Growth Trends for Related Jobs
Goods traded across international lines are subject to multiple regulations. Import/export professionals are knowledgeable about these laws and work to ensure that global sales are carried out without a hitch. Import/export document coordinators manage all of the paperwork that is required to ensure that the shipment of purchased or traded goods occurs efficiently and, most importantly, legally.
Import/export document coordinators prepare and maintain the paperwork associated with the trading and shipment of goods. They create and obtain approval for orders, and also document cost data and invoices. As shipments come and go, they manage warehouse inventory levels to ensure that space is used effectively and efficiently. Import/export document coordinators liaise with both staff and customers to coordinate the delivery of goods, and also ensure that all government and organizational policies are followed. This is particularly important when shipping heavily regulated products, such as agricultural goods.
In most instances, import/export document coordinators must have a high school diploma or its equivalent in order to find employment. The majority of the duties, however, can be learned on the job. Candidates looking to get a leg up in the job market would be well served by brushing up on their basic computer skills. In addition, elementary business coursework in areas such as accounting are also very relevant to the profession.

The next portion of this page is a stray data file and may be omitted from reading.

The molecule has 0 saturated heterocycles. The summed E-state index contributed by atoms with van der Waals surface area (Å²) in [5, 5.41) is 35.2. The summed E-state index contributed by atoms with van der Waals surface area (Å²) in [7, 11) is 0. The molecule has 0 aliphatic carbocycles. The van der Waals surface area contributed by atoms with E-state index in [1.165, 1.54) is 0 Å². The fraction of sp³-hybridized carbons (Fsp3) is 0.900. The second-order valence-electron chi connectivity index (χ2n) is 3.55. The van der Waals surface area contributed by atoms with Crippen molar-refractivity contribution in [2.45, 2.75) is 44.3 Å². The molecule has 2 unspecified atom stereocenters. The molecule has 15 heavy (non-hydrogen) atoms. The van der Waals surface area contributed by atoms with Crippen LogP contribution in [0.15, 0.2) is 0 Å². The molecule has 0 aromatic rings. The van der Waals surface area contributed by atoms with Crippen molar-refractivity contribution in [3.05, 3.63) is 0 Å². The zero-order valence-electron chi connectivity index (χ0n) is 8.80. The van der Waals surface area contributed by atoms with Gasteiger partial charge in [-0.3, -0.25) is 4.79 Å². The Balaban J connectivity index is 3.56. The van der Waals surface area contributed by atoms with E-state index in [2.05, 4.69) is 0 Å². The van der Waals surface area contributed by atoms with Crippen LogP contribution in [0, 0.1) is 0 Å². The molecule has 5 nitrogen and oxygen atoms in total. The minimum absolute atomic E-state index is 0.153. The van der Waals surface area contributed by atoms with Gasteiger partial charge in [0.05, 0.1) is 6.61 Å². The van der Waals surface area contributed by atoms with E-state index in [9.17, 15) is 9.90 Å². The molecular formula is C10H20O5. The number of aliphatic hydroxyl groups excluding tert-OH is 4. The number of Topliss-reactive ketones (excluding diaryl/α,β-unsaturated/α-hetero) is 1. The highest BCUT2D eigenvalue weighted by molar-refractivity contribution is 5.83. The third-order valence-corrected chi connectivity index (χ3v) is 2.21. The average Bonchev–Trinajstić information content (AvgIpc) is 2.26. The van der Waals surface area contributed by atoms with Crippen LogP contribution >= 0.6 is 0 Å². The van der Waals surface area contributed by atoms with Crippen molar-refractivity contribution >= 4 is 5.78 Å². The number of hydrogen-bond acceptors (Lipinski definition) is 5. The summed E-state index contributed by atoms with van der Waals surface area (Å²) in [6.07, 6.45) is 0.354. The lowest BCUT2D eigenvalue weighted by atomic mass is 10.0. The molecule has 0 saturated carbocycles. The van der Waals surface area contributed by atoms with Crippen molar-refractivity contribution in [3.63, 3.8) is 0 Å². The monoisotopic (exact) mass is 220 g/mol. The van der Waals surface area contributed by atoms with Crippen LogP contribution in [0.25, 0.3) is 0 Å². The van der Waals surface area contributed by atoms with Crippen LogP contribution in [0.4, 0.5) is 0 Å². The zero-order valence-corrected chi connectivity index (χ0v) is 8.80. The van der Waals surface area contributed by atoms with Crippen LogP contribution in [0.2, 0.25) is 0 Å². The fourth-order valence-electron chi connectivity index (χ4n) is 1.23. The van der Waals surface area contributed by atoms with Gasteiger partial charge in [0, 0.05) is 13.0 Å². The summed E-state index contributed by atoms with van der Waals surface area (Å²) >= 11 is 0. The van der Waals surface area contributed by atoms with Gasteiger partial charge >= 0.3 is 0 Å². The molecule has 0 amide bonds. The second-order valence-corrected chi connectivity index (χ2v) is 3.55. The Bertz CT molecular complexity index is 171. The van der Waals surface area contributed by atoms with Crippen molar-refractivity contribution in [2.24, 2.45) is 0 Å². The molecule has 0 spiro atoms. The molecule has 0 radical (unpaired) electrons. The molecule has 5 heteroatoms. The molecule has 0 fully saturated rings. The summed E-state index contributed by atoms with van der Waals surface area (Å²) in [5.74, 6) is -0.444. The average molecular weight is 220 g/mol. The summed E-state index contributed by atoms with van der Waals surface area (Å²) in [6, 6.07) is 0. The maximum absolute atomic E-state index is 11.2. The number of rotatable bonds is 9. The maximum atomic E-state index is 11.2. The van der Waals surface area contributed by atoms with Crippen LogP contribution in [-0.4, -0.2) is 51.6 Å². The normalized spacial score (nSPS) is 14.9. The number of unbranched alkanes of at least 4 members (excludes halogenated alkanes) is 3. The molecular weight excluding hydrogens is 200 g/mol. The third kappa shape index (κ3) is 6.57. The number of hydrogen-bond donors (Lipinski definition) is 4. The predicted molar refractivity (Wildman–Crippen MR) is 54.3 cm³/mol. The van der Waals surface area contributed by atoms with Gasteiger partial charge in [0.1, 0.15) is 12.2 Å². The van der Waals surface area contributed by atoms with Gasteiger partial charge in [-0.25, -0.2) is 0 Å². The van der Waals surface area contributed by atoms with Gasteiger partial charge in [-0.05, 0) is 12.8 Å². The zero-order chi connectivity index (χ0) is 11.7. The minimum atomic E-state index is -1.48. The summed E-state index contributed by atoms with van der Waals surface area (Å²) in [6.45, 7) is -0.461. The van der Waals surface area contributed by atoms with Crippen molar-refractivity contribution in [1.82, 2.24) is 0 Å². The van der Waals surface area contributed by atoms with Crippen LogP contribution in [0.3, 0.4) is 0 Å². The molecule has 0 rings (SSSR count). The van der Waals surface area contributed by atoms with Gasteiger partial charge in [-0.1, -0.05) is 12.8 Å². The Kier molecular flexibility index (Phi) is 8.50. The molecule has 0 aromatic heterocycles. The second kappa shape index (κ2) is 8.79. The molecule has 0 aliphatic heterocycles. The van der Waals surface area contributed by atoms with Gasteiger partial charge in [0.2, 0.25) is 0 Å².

Material recording clerks, such as import/export document coordinators, earned an average annual salary of $24,810 in 2012, according to the U.S. Bureau of Labor Statistics. More specifically, the median wage paid to shipping clerks was $29,010. Most people employed in this field are employed on a full-time basis, and although they typically work standard business hours, a non-traditional work schedule -- such as night, weekends and holidays -- may be required under special circumstances.
Although the import/export document coordinator is usually an entry-level position, there is a definite career path for those with higher professional aspirations. The next step would be promotion to import/export coordinator, with the ultimate goal of becoming import/export manager. In addition to the experience gained in the most junior position, those with ambitions of building a career in the import/export industry must obtain a bachelor’s degree, as this is required prior to promotion by most employers. Relevant coursework includes international relations and global business management. In addition, fluency in a foreign language can go far in increasing a job seeker’s marketability.
KJ Henderson has more than a decade of HR and talent acquisition experience. He has held roles at a Fortune 100 investment bank, a media conglomerate and at one of NYC's largest executive staffing firms. He currently heads recruitment sourcing at a major movie studio. He read literature at Oxford.